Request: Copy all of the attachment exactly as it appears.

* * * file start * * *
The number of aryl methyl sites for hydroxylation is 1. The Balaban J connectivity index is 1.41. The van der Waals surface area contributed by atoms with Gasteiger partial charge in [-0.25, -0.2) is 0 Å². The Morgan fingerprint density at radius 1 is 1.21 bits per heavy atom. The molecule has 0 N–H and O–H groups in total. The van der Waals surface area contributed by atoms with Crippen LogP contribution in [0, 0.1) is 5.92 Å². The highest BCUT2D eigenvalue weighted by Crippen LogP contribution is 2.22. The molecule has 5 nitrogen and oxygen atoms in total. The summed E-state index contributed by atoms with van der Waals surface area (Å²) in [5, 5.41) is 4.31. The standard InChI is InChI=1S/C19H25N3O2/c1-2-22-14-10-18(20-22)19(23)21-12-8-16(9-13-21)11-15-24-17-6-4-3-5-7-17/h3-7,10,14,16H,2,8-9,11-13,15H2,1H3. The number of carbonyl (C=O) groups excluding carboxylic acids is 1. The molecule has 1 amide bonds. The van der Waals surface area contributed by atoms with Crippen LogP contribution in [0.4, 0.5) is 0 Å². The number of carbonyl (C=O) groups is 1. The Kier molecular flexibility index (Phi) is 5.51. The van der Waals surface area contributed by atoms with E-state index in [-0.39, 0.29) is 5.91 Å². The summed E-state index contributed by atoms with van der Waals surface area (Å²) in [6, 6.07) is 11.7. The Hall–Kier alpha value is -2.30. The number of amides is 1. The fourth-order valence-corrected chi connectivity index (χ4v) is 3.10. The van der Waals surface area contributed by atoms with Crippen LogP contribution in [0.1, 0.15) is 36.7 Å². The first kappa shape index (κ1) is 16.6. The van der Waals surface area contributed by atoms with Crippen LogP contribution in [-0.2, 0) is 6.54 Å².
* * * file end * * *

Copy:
The number of aryl methyl sites for hydroxylation is 1. The Balaban J connectivity index is 1.41. The van der Waals surface area contributed by atoms with Gasteiger partial charge in [-0.25, -0.2) is 0 Å². The Morgan fingerprint density at radius 1 is 1.21 bits per heavy atom. The molecule has 0 N–H and O–H groups in total. The van der Waals surface area contributed by atoms with Crippen LogP contribution in [0, 0.1) is 5.92 Å². The highest BCUT2D eigenvalue weighted by Crippen LogP contribution is 2.22. The molecule has 5 nitrogen and oxygen atoms in total. The summed E-state index contributed by atoms with van der Waals surface area (Å²) in [5, 5.41) is 4.31. The standard InChI is InChI=1S/C19H25N3O2/c1-2-22-14-10-18(20-22)19(23)21-12-8-16(9-13-21)11-15-24-17-6-4-3-5-7-17/h3-7,10,14,16H,2,8-9,11-13,15H2,1H3. The number of carbonyl (C=O) groups excluding carboxylic acids is 1. The molecule has 1 amide bonds. The van der Waals surface area contributed by atoms with Crippen LogP contribution in [0.4, 0.5) is 0 Å². The number of carbonyl (C=O) groups is 1. The Kier molecular flexibility index (Phi) is 5.51. The van der Waals surface area contributed by atoms with E-state index in [-0.39, 0.29) is 5.91 Å². The summed E-state index contributed by atoms with van der Waals surface area (Å²) in [6, 6.07) is 11.7. The Hall–Kier alpha value is -2.30. The number of amides is 1. The fourth-order valence-corrected chi connectivity index (χ4v) is 3.10. The van der Waals surface area contributed by atoms with Crippen LogP contribution in [0.1, 0.15) is 36.7 Å². The first kappa shape index (κ1) is 16.6. The van der Waals surface area contributed by atoms with Crippen LogP contribution in [-0.2, 0) is 6.54 Å².